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  #1  
Unread 06-19-2019, 07:17 PM
Aaron Poochigian Aaron Poochigian is offline
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Default For All of Death

For All of Death

For all of Death, for all his kidskin glove
is reaching toward us from the big Above,
I do resolve, like this is Near Year’s Eve,
to start all over. Henceforth I believe
in second chances. Hope is for the brave.

So spoke a dying man, no more a slave.

To catch the difference of this, conceive:
among the trees where grackles live to grieve
like victims of a disappointed love,
there is a fluttering and, whoosh, a dove-
excitement rising. Hope is for the brave.

That’s the advice my dying hero gave.

Last edited by Aaron Poochigian; 06-19-2019 at 07:28 PM.
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  #2  
Unread 06-19-2019, 10:18 PM
Andrew Frisardi Andrew Frisardi is offline
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Hi Aaron, I like the rhyming and the use of the Yeatsian refrain in this, but the premise of the poem—hope despite (amorous) disappointment—seems to come out of nowhere. It’s not grounded in some detail about the N that makes it emotionally convincing. I am guessing that he implicitly compares himself to a dying man because of loss in love, and he is free because hope makes him free from that pain, but the state of dying seems exaggerated for a short lyric that doesn’t contextualize it. Or is this part of a longer poem or sequence?

On a more micro-level, wouldn’t the idiomatic phrase be “For all that death . . . is reaching toward us” etc., to mean “Despite the fact that”? And I don’t get why grackles live to grieve in trees. Apart from their color, what is mournful-like about them?

Interesting that “difference” is 3 syllables for you. I definitely slur it into 2, so had to strain to scan that line.

Anyway, overall this is not really working for me as it stands, for the reasons stated, apart from the sonics, which as usual are very nice.

I’ll be curious to see what your and others’ thoughts are on it.

Best,

Andrew
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  #3  
Unread 06-20-2019, 12:12 AM
John Isbell John Isbell is online now
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Hi Aaron,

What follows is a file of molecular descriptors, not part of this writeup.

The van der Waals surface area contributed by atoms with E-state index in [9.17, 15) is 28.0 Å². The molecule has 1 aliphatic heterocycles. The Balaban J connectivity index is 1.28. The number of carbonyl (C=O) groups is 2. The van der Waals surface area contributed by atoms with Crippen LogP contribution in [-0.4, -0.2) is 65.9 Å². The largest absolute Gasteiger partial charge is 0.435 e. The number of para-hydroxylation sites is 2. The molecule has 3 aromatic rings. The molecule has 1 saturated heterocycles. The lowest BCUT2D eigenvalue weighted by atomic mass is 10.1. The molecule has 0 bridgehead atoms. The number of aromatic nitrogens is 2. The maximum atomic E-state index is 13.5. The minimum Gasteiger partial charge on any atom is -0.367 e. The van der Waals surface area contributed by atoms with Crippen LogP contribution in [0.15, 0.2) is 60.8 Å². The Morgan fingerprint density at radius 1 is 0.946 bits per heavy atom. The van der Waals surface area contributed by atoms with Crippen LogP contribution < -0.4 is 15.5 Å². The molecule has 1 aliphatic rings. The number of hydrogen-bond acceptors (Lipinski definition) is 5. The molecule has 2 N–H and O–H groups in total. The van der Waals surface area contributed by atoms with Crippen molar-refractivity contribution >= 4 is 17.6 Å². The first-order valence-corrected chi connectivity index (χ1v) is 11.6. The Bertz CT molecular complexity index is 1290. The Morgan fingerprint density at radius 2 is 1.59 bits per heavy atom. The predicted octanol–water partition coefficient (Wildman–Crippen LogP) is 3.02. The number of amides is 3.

I too very much like the sonics, the relentless circling of the rhyme. I think I'd change resolve - the internal off-rhyme jars me a bit - and I also found the formula "for all of Death" odd.
I'm less bothered by the argument than Andrew. I think the disappointed love is metaphorical here and the hero is quite literally dying, probably young; the act of dying trumps the proposed relationship narrative. He faces Death much as the dying Gaul does. That's my take. I remain though puzzled as to where hope fits into this narrative, or second chances. Facing Death stoically involves doing so despite hope's absence and death's certainty. So color me curious.
Finally, I see a lot of grackles, and I like their unexpected appearance here. I'm fine with them grieving - they're black, after all - but I'd never compare them to doves. Perhaps lucus a non lucendo?

Cheers,
John
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Unread 06-20-2019, 02:26 AM
Mark McDonnell Mark McDonnell is offline
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Hi Aaron,

This is pleasant. A couple of things:

I'm not sure the onomatopoeia of 'whoosh' works here. It's something of a trademark of yours, and often works well in your more frenzied narrative poems, but here it feels like an easy substitute for an actual image.

The last line — does the second stanza, or any of the poem, actually constitute 'advice'? It seems the N, the dying man, is making statements and resolutions for himself, not giving advice. Even to himself.
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  #5  
Unread 06-20-2019, 04:11 AM
Aaron Poochigian Aaron Poochigian is offline
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Thank you, gentlemen.

I like the construction "for all of X" I am going to do Y, and I think it is necessary here because it can take a clause as well: "for all (that) blah does blah." No other construction would allow me to do that.